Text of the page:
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COA affirms its reversal of trial court in land-use case

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Property owners on a northwestern Indiana lake who argued their land was unconstitutionally taken lost their rehearing before the Indiana Court of Appeals.

The court ruled Tuesday in Gunther Kranz and Carol Kranz v. Meyers Subdivision Property Owners Association, Inc.,Christopher Bartoszek, and Indiana Dept. of Natural Resources, 75A03-1112-PL-577, that its prior decision reversing the ruling in favor of the property owners in Starke Circuit Court was correct in all respects. The court in June ruled that the Natural Resources Commission was within its rules in ordering Gunther and Carol Kranz to move a pier on their property at Bass Lake to accommodate a group pier for neighboring easement-holders.

“We grant rehearing solely to clarify why we believe that our interpretation of a regulation promulgated by the Department of Natural Resources …  is consistent with that of the agency’s. Therefore, we reaffirm our original opinion in all respects,” Judge Terry Crone wrote for the unanimous panel.

“The NRC is the final authority for interpreting the regulation at issue,” Crone wrote, citing 312 Indiana Administrative Code 11-4-8(c)(1), which regulates placement of group piers. “We believe that our opinion is consistent with how the NRC interpreted it. Therefore, we reaffirm our previous opinion in all respects.”

 

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  1. The practitioners and judges who hail E-filing as the Saviour of the West need to contain their respective excitements. E-filing is federal court requires the practitioner to cram his motion practice into pigeonholes created by IT people. Compound motions or those seeking alternative relief are effectively barred, unless the practitioner wants to receive a tart note from some functionary admonishing about the "problem". E-filing is just another method by which courts and judges transfer their burden to practitioners, who are the really the only powerless components of the system. Of COURSE it is easier for the court to require all of its imput to conform to certain formats, but this imposition does NOT improve the quality of the practice of law and does NOT improve the ability of the practitioner to advocate for his client or to fashion pleadings that exactly conform to his client's best interests. And we should be very wary of the disingenuous pablum about the costs. The courts will find a way to stick it to the practitioner. Lake County is a VERY good example of this rapaciousness. Any one who does not believe this is invited to review the various special fees that system imposes upon practitioners- as practitioners- and upon each case ON TOP of the court costs normal in every case manually filed. Jurisprudence according to Aldous Huxley.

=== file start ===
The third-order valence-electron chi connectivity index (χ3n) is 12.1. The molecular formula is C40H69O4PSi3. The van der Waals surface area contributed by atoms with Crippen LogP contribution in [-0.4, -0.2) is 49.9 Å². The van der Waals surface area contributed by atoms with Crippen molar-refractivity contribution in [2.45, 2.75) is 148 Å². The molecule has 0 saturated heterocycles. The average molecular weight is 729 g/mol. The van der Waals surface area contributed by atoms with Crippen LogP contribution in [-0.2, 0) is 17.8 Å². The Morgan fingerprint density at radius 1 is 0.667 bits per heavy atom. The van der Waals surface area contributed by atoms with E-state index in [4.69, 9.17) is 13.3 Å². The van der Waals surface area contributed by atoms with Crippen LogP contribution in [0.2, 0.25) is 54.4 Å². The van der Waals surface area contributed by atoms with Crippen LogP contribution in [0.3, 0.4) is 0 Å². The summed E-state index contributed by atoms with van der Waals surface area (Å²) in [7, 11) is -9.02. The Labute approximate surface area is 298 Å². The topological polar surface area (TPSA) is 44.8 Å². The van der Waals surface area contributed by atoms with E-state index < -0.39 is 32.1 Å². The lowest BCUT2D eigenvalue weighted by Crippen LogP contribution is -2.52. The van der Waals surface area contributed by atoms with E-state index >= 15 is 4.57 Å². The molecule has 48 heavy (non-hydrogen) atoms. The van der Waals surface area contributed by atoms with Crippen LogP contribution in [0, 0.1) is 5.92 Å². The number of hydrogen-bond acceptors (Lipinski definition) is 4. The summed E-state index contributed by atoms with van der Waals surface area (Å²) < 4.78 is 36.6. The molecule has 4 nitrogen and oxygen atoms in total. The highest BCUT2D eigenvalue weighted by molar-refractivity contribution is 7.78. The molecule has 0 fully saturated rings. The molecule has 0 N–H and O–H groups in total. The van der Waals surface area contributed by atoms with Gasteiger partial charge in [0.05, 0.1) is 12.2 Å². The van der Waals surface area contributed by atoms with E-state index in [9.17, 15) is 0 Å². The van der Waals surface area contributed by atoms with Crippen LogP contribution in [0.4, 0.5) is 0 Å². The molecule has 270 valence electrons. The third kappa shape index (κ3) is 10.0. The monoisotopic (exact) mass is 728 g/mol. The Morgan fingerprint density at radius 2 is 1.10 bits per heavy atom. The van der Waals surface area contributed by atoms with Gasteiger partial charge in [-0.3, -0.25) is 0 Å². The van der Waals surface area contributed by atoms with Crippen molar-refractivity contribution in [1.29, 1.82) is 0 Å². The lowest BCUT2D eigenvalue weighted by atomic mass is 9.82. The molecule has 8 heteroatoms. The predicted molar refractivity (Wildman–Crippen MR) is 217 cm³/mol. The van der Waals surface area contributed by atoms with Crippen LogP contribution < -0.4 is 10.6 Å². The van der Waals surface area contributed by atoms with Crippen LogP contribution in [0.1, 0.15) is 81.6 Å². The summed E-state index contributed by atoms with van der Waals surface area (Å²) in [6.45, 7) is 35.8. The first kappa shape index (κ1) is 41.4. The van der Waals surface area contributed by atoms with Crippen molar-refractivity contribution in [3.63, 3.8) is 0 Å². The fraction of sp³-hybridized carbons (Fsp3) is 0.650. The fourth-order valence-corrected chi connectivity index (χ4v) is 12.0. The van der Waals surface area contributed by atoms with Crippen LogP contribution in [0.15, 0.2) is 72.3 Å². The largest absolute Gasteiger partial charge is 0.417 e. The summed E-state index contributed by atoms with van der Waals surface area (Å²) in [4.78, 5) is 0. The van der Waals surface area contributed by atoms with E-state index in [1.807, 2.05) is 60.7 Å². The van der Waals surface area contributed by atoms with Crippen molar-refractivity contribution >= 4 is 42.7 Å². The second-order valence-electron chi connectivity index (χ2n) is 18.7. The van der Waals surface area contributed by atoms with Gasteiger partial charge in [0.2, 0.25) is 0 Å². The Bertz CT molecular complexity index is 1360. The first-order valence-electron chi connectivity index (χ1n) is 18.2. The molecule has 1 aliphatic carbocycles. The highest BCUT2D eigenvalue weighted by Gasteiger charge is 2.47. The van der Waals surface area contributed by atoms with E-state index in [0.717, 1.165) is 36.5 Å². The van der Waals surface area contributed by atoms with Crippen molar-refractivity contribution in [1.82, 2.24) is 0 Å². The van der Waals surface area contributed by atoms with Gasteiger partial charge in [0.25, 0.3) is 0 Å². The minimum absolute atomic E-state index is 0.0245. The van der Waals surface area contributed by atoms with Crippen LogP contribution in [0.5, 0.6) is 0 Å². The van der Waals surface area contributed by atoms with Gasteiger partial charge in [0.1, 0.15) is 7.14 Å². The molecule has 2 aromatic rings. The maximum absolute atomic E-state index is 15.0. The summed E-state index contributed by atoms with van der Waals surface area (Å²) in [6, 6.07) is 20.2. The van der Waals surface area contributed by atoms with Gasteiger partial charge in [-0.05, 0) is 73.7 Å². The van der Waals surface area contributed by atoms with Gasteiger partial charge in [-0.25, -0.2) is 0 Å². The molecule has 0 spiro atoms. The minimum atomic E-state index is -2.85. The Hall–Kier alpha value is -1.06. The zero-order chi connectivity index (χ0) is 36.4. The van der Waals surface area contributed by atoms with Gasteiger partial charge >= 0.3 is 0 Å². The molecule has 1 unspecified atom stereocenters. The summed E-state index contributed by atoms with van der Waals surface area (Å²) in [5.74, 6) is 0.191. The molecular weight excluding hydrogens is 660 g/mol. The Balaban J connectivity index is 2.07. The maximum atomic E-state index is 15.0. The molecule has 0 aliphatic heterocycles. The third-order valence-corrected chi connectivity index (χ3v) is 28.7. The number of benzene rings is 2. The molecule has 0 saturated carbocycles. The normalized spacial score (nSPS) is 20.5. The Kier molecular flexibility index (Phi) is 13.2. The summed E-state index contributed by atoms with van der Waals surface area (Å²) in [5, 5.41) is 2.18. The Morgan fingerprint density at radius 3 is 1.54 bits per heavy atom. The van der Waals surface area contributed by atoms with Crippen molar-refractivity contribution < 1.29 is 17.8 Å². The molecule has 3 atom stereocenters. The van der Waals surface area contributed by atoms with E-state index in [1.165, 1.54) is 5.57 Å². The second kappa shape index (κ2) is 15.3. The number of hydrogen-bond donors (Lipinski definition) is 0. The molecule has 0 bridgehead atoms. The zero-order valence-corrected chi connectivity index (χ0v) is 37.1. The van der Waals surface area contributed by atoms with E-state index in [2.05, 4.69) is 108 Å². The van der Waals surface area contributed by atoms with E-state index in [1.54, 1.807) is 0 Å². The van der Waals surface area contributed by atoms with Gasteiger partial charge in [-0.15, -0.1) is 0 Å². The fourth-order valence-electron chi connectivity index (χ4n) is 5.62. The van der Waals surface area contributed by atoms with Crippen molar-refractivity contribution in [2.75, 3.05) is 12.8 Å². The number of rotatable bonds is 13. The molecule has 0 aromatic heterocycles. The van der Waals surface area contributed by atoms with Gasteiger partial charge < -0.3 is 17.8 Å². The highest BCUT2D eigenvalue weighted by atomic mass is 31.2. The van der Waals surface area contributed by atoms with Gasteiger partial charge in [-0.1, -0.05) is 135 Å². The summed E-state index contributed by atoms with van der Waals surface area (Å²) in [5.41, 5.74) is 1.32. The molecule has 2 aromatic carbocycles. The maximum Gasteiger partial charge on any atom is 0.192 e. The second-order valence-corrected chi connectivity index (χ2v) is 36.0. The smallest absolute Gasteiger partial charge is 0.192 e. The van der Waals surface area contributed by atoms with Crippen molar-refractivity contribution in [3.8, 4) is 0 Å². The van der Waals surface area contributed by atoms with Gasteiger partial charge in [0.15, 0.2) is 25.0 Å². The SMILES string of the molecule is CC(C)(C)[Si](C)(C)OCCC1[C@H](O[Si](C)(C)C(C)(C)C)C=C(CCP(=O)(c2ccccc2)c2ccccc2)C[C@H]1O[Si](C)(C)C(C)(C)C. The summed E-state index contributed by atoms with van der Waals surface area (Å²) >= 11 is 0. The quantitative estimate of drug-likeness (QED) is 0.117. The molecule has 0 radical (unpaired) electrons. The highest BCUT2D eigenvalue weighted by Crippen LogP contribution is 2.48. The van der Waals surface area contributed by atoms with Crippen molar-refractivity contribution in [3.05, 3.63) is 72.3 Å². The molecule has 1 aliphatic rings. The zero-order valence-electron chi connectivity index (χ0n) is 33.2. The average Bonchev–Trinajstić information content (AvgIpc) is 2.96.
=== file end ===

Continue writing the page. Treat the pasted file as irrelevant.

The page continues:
2. Any attorneys who practice in federal court should be able to say the same as I can ... efiling is great. I have been doing it in fed court since it started way back. Pacer has its drawbacks, but the ability to hit an e-docket and pull up anything and everything onscreen is a huge plus for a litigator, eps the sole practitioner, who lacks a filing clerk and the paralegal support of large firms. Were I an Indiana attorney I would welcome this great step forward.

  3. Can we get full disclosure on lobbyist's payments to legislatures such as Mr Buck? AS long as there are idiots that are disrespectful of neighbors and intent on shooting fireworks every night, some kind of regulations are needed.

  4. I am the mother of the child in this case. My silence on the matter was due to the fact that I filed, both in Illinois and Indiana, child support cases. I even filed supporting documentation with the Indiana family law court. Not sure whether this information was provided to the court of appeals or not. Wish the case was done before moving to Indiana, because no matter what, there is NO WAY the state of Illinois would have allowed an appeal on a child support case!

  5. "No one is safe when the Legislature is in session."

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